Sudden FPS drops or performance issues in games are frustrating. FPS drops that occur after some hardware change or game update are often easy to tack, but what about other situations? The possible causes are numerous and almost impossible to track, making fixing the issue particularly difficult.
The tough part is finding out what is causing the sudden drop in frames; most of the time, fixing the is simple, although some causes can be expensive to challenge. As with most computer issues, the problem will fit into one of two categories: software issues, or hardware issues.
Here, we will explore some of the more common reasons for FPS drops as well as how to fix them. Keep in mind that some of these may be temporarily out of your control; a game update that affects most people, for instance, will need to either be rolled back or fixed by the developer before changes are seen. Taking a moment to check if other people are also experiencing FPS drops after changes is a good way to save yourself a headache.
Issue #1: Check Your Drivers
One of the more common issues that leads to FPS drops is an unknown driver change. Especially for gaming, the GPU is one of the most important components of a computer and directly affects performance. NVIDIA and AMD release consistent updates for most of their cards to better performance for new games as they release.
These updates are downloaded in the form of drivers; depending on how you set up your computer, these drivers may install automatically. While the companies obviously try to keep performance at its highest level, sometimes unforeseen issues can arise.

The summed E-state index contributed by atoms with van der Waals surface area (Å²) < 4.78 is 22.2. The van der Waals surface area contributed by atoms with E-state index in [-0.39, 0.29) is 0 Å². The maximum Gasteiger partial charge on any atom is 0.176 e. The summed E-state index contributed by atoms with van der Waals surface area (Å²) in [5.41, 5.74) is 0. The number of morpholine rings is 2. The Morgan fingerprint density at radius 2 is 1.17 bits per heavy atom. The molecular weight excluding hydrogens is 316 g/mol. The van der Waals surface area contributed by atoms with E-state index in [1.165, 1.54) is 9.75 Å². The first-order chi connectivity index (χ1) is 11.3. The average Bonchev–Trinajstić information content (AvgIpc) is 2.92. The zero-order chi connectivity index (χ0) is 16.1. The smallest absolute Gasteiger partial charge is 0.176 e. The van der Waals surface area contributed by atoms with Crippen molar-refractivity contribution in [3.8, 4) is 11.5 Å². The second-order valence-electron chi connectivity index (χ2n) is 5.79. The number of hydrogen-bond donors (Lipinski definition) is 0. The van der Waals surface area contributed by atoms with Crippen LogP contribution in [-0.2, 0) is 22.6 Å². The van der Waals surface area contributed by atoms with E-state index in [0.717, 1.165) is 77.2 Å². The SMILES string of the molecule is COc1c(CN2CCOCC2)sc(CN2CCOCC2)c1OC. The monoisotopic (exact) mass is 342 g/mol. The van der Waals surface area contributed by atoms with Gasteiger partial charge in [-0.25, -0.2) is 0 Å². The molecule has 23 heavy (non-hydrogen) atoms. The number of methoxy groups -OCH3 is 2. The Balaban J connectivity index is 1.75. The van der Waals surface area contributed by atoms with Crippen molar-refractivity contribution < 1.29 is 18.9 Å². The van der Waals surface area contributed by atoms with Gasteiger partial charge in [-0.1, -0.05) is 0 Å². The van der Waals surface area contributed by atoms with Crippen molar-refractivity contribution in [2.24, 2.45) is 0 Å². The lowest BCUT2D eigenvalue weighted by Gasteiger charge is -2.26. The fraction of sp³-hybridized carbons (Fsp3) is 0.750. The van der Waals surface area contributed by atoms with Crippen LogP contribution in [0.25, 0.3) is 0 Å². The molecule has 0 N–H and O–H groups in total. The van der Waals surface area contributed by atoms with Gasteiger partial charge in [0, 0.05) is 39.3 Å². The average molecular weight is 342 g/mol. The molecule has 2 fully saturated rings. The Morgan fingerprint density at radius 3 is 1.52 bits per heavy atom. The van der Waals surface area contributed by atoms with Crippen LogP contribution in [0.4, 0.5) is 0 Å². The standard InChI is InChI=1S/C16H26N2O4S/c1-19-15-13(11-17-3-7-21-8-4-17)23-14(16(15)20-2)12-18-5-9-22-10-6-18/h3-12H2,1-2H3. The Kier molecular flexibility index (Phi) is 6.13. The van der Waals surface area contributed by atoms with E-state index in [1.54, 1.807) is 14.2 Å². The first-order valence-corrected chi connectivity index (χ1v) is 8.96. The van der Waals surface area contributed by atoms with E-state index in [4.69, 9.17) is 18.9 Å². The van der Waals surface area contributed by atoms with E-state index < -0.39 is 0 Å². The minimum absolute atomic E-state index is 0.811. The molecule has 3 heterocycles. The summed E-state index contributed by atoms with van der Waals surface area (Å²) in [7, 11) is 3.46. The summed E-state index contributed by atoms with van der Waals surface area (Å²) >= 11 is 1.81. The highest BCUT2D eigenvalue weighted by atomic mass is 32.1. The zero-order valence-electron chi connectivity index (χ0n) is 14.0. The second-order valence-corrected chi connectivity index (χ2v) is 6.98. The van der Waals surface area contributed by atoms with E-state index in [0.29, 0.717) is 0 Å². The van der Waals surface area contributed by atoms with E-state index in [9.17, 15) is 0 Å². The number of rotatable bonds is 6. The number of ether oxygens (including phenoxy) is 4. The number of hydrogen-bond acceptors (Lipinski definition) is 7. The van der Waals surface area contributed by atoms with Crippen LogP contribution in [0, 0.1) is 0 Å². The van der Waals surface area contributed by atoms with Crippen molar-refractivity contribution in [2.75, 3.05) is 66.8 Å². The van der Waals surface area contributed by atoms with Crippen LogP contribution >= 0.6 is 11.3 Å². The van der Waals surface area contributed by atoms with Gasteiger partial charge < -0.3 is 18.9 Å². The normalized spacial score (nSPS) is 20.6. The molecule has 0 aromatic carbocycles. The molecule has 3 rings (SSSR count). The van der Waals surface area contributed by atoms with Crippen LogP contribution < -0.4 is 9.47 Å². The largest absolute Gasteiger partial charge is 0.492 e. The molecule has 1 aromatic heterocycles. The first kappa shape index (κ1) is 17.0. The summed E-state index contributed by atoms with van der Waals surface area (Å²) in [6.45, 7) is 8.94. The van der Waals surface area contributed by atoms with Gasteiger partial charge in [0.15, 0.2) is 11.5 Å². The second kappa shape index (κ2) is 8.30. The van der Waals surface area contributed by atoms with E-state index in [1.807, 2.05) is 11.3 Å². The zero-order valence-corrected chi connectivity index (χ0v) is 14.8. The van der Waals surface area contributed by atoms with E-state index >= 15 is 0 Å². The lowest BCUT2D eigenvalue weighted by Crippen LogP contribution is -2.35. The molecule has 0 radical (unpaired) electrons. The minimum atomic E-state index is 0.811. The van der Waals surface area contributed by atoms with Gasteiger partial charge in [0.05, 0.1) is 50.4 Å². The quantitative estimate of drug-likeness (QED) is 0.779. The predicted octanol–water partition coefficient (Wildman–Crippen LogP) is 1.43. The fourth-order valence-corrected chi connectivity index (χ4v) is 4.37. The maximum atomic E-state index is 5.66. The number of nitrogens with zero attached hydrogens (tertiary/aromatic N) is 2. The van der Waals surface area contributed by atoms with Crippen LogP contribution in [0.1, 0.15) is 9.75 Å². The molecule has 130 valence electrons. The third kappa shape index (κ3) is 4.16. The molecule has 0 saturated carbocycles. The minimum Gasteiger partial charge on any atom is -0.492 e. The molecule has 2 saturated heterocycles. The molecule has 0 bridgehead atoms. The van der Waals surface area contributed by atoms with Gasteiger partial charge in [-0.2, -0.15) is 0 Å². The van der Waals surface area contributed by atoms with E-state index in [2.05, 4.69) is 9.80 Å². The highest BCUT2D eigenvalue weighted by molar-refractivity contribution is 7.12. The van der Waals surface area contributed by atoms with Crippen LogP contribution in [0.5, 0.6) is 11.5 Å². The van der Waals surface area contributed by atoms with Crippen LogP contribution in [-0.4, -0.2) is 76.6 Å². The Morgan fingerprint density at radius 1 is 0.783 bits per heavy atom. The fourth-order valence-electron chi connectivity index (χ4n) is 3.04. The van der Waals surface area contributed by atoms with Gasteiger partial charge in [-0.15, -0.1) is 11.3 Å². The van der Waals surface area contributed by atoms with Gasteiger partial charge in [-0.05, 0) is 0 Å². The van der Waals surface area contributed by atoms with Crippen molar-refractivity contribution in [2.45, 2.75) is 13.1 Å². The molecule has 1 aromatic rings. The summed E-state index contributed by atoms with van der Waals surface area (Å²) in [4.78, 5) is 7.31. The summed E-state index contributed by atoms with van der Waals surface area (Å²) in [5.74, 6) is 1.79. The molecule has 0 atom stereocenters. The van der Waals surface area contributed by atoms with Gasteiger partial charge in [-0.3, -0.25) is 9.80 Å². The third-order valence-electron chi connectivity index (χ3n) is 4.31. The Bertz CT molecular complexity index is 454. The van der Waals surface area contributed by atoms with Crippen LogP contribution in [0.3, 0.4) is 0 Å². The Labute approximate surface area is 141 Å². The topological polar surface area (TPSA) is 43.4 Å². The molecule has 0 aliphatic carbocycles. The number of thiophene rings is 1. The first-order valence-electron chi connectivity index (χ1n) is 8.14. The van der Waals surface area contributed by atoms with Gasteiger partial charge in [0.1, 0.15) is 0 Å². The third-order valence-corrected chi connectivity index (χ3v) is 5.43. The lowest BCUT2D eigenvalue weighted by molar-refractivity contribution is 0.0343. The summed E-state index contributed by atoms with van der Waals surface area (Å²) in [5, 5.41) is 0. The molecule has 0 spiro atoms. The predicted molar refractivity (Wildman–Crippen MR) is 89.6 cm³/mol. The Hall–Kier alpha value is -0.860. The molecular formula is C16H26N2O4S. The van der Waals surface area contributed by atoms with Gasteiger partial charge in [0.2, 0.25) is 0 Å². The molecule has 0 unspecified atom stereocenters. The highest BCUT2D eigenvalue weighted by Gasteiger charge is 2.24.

If you notice sudden FPS drops or spikes in games that previously ran fine, you should double-check your drivers. Issues can arise on both sides of the isle; a new driver may have released that negatively affected your game’s performance, or a game update caused old drivers to become out of date. If you are unsure of what driver you have, update to the newest available and see if problems persist.
Luckily, both NVIDIA and AMD’s driver software makes it easy to update or revert drivers in case this situation appears. NVIDIA users should use their GeForce Experience program to keep up to date with drivers or roll back to an earlier version that did not cause issues. AMD users can do the same with the Combined Chipset and Radeon Graphics Driver Installer. Alternatively, if you are not interested in automatic updates, you can download the newest drivers from their respective websites.
Game Updates & Other Software Issues
Other software updates can also cause issues to develop. Depending on the game, you may be able to revert to an older download for testing. If FPS drops continue, the issue is something else. If they stop, it means that the game’s update is the cause of issues – you can likely report the issue to the developers so they can work on a fix.
However, reverting game versions is impossible for online games and increasingly difficult even for single player experiences. In these cases, stick to other tests on the list and weed them out first.
Alternatively, other software running in the background may be the cause of issues. If you run multiple programs at a time, installed something new, or had an update to other software on your computer, they may cause issues. Try running the game without other software and see if problems persist.
Issue #2: Thermal Throttling
Thermal throttling can affect any PC component. When temperatures raise too high, parts such as the CPU or GPU will automatically hold back their performance to stay within safe parameters. This is a hardware issue that is most often fixed by improving the cooling within your computer.
You can confirm that issues are caused by thermal throttling by monitoring your CPU and GPU temperatures while in-game. Many modern games include options to display these numbers while you are playing; otherwise, you can easily download a third-party application that gives real-time readings.
How to Find Out If You Are Experiencing Thermal Throttling
Temperature maximums can vary between devices, but in general, most components operate best under 80°C. Due to variances in temperature thresholds, however, it is often best to measure thermal throttling using frequency monitoring.